Note to self: Before dying, visit Via Privata Fratelli Gabba 7/b, Milan, Italy. This is the new Bulgari Hotel Milano, with rooms that start at $600 a night and a pool that jeweler Bulgari has lined in gold mosaic. Despite my usual stinginess, one long swim in that pool beckons to me as a worthwhile delight.
Credit the hotel's manager and part-owner, Marriott International, with getting a cheapskate like me to dream about the Bulgari. The world's No. 1 hotelier is at the top of its game, with hotel brands ranging from Bulgari and Ritz-Carlton to the flagship Marriotts and its Renaissance Hotels to limited-service SpringHill Suites and Fairfield Inns. On Feb. 8, Marriott is due to unveil 2004 results, and Wall Street expects it will report that revenues grew 11%, to $10 billion, and profits leaped 25%, to $2.43 or so a share. The stock recently neared 64, up by more than half from 2004 lows.
In part, the stock is only bouncing back from a depression brought on by war, tepid economic growth, and fears of terrorism. So why am I so unenthusiastic about the shares now? Not because there's anything wrong with the company's strategy that aims to produce as much cash as possible while minimizing the amount of capital tied up in hotels and time-share resorts. It's simply a matter of a) price, and b) watching what those who know more than I know are doing.
ON THE FIRST SCORE, Marriott today commands a premium among the big three hotel chains. Its enterprise value -- that is, stock market capitalization plus net debt -- comes to more than 16 times estimates of last year's earnings before interest, taxes, depreciation, and amortization. That's well above those of its two leading stock-market rivals. Meantime, its earnings growth is widely expected to slow sharply this year, to perhaps 17%, from last year's 25%.
In other words, for all of its operating power, Marriott has become unattractive to investors who heed the prices they pay. A case in point is Southeastern Asset Management. This Memphis firm is a noted buyer, and patient holder, of deep-value stocks. This time a year ago, it owned more than 7% of Marriott. It dumped most of that last summer "when the stock approached our appraisal," Southeastern told its clients in a recent report. "The sale was bittersweet. The company had been a core holding for a number of years, and it is extremely difficult to replace companies that consistently grow value." By yearend, Southeastern had sold the last of its Marriott. A Marriott spokeswoman told me she expects value investors such as Southeastern to buy the stock again one day.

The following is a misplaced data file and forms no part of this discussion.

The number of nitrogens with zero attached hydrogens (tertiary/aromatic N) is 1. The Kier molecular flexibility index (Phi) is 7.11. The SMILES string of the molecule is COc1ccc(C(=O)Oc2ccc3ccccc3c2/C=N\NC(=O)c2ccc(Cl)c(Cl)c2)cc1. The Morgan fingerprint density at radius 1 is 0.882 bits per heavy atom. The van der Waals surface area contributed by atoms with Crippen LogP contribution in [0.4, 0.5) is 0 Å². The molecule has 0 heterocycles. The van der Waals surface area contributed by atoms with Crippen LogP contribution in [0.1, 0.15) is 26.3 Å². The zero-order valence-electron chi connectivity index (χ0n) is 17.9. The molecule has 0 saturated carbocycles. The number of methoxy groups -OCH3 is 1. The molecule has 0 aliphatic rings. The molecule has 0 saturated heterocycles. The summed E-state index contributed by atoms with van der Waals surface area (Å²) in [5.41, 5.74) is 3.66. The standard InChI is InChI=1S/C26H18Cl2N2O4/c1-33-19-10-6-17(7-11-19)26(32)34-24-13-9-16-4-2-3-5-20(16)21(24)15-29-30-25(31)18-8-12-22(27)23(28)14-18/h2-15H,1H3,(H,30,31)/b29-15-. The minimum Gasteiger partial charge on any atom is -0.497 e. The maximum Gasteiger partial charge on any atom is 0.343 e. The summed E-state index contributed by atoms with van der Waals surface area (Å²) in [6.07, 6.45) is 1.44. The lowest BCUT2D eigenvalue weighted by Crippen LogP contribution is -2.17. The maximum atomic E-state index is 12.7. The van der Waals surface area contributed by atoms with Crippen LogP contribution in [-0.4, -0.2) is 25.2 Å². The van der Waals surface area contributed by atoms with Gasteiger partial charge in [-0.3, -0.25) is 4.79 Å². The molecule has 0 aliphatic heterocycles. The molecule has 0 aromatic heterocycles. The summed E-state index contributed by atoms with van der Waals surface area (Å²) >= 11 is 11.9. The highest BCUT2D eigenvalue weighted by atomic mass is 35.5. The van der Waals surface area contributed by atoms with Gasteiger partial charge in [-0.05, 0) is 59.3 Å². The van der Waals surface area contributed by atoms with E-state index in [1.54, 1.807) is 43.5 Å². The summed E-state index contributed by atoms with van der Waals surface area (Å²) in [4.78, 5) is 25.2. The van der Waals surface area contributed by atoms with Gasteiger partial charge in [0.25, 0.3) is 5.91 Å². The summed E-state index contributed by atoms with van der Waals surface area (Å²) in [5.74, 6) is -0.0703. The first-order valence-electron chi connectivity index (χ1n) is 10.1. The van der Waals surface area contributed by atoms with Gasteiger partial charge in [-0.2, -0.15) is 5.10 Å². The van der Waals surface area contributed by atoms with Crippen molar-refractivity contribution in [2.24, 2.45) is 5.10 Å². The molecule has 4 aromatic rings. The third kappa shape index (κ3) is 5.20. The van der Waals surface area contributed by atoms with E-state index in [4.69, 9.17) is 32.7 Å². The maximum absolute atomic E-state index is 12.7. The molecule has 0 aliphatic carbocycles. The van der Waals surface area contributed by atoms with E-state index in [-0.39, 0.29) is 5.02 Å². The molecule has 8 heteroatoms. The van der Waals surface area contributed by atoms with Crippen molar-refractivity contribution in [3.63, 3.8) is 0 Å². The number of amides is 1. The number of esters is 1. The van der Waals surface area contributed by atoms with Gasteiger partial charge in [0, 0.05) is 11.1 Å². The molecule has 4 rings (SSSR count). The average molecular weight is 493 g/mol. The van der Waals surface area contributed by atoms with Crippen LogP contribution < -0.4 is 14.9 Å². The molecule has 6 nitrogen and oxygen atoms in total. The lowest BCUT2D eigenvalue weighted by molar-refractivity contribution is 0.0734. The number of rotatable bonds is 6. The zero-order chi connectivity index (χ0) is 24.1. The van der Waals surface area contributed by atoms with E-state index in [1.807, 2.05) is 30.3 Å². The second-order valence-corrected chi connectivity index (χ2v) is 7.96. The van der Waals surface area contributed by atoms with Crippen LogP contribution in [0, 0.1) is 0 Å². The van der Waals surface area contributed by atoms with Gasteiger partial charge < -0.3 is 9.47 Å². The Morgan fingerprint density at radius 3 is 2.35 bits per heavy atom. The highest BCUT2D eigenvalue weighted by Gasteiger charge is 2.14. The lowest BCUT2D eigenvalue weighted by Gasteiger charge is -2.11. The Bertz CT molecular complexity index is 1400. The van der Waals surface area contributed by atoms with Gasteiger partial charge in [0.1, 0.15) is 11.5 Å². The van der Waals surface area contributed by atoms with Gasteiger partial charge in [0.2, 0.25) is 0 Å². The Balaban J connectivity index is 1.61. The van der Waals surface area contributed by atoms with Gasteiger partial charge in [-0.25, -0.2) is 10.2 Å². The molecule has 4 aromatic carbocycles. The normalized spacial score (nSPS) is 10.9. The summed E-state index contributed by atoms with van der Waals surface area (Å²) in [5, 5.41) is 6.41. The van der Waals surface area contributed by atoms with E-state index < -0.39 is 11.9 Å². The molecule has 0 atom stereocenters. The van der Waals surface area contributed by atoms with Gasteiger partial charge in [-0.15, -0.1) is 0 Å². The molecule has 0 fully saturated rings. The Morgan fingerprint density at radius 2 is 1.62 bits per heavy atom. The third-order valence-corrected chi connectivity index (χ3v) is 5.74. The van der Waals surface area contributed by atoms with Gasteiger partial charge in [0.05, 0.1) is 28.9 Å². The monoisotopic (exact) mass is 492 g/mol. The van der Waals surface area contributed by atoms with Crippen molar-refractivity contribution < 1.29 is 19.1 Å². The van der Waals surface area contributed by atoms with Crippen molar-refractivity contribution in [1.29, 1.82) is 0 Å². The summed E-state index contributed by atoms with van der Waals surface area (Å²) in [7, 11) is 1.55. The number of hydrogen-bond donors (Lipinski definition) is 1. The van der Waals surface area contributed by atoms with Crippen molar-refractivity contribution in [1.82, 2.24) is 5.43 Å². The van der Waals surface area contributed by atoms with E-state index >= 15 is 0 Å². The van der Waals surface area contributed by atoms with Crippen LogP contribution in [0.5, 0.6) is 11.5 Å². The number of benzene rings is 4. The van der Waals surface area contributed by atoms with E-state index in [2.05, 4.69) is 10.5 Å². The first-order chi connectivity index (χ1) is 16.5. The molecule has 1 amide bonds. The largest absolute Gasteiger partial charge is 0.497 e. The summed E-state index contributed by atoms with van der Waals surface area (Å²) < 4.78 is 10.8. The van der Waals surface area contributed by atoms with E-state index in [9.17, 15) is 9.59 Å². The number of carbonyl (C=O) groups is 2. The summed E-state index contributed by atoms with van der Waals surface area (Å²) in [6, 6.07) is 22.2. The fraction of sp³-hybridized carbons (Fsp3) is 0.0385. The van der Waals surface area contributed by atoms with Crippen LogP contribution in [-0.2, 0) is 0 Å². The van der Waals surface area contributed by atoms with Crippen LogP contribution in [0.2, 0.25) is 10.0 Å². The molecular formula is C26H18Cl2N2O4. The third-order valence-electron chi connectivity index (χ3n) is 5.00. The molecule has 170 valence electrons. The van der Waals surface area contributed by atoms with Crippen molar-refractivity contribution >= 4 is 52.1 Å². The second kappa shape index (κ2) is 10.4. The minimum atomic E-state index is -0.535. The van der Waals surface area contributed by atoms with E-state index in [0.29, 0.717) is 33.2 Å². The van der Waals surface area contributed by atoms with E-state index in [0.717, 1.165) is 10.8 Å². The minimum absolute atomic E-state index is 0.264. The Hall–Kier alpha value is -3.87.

Then, there are the insiders, who have been trimming back, too. Because the Marriott family, led by Chief Executive J.W. "Bill" Marriott Jr., controls many chunks of stock via a variety of trusts, its recent sales can be dismissed as driven by such financial planning concerns as diversification. But many other insiders also have been selling, notably veteran Chief Financial Officer Arne Sorenson. He sold 21,668 shares on Dec. 20, which happened to be the day Marriott peaked at 63.99. He received average proceeds of 63.40 a share, for a total of nearly $1.4 million. The prior December, he sold none.
Perhaps the insiders' sales were part of a prearranged diversification plan? Marriott's spokeswoman said that was not the case, but noted that the execs have most of their net worth in the stock, so selling some is expectably prudent. Naturally, there's no reason successful execs shouldn't trade some of the stock they earn for cash. There's also no reason the cash they get should be yours.
By Robert Barker